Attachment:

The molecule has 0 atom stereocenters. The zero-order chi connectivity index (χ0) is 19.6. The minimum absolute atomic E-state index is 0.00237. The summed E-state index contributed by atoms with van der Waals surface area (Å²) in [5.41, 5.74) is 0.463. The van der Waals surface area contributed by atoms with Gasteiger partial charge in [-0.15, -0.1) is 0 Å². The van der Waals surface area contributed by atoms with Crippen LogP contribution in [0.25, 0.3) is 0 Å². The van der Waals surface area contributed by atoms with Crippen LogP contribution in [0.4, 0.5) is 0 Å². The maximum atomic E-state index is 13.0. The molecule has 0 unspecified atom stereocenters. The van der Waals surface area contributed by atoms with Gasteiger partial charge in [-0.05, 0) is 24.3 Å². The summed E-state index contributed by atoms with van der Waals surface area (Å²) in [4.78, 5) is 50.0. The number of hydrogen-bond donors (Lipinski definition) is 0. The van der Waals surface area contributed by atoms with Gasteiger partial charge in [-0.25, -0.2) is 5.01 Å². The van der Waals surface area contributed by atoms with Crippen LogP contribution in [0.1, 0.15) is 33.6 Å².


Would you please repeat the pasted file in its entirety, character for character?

The molecule has 0 atom stereocenters. The zero-order chi connectivity index (χ0) is 19.6. The minimum absolute atomic E-state index is 0.00237. The summed E-state index contributed by atoms with van der Waals surface area (Å²) in [5.41, 5.74) is 0.463. The van der Waals surface area contributed by atoms with Gasteiger partial charge in [-0.15, -0.1) is 0 Å². The van der Waals surface area contributed by atoms with Crippen LogP contribution in [0.25, 0.3) is 0 Å². The van der Waals surface area contributed by atoms with Crippen LogP contribution in [0.4, 0.5) is 0 Å². The maximum atomic E-state index is 13.0. The molecule has 0 unspecified atom stereocenters. The van der Waals surface area contributed by atoms with Gasteiger partial charge in [-0.05, 0) is 24.3 Å². The summed E-state index contributed by atoms with van der Waals surface area (Å²) in [4.78, 5) is 50.0. The number of hydrogen-bond donors (Lipinski definition) is 0. The van der Waals surface area contributed by atoms with Gasteiger partial charge in [-0.25, -0.2) is 5.01 Å². The van der Waals surface area contributed by atoms with Crippen LogP contribution in [0.1, 0.15) is 33.6 Å².